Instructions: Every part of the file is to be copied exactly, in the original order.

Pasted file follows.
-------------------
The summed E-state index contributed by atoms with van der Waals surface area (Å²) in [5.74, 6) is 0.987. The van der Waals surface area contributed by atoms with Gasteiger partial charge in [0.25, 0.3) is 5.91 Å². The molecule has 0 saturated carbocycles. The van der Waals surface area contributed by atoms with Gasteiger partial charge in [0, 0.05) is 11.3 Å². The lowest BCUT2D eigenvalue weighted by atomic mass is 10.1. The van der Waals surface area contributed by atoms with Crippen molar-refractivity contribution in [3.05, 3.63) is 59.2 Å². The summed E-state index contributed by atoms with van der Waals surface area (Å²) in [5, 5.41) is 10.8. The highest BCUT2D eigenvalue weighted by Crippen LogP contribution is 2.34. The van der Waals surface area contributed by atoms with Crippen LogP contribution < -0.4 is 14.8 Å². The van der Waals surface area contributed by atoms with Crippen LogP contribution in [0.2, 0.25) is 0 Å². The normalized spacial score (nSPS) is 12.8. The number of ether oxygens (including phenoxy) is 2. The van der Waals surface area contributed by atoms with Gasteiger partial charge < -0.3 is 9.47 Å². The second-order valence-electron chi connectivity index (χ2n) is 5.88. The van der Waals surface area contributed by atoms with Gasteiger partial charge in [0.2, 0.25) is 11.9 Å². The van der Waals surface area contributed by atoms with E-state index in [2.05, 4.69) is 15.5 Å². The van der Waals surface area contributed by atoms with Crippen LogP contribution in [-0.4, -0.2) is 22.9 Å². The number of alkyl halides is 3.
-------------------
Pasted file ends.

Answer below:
The summed E-state index contributed by atoms with van der Waals surface area (Å²) in [5.74, 6) is 0.987. The van der Waals surface area contributed by atoms with Gasteiger partial charge in [0.25, 0.3) is 5.91 Å². The molecule has 0 saturated carbocycles. The van der Waals surface area contributed by atoms with Gasteiger partial charge in [0, 0.05) is 11.3 Å². The lowest BCUT2D eigenvalue weighted by atomic mass is 10.1. The van der Waals surface area contributed by atoms with Crippen molar-refractivity contribution in [3.05, 3.63) is 59.2 Å². The summed E-state index contributed by atoms with van der Waals surface area (Å²) in [5, 5.41) is 10.8. The highest BCUT2D eigenvalue weighted by Crippen LogP contribution is 2.34. The van der Waals surface area contributed by atoms with Crippen LogP contribution < -0.4 is 14.8 Å². The van der Waals surface area contributed by atoms with Crippen LogP contribution in [0.2, 0.25) is 0 Å². The normalized spacial score (nSPS) is 12.8. The number of ether oxygens (including phenoxy) is 2. The van der Waals surface area contributed by atoms with Gasteiger partial charge < -0.3 is 9.47 Å². The second-order valence-electron chi connectivity index (χ2n) is 5.88. The van der Waals surface area contributed by atoms with Gasteiger partial charge in [0.2, 0.25) is 11.9 Å². The van der Waals surface area contributed by atoms with E-state index in [2.05, 4.69) is 15.5 Å². The van der Waals surface area contributed by atoms with Crippen LogP contribution in [-0.4, -0.2) is 22.9 Å². The number of alkyl halides is 3.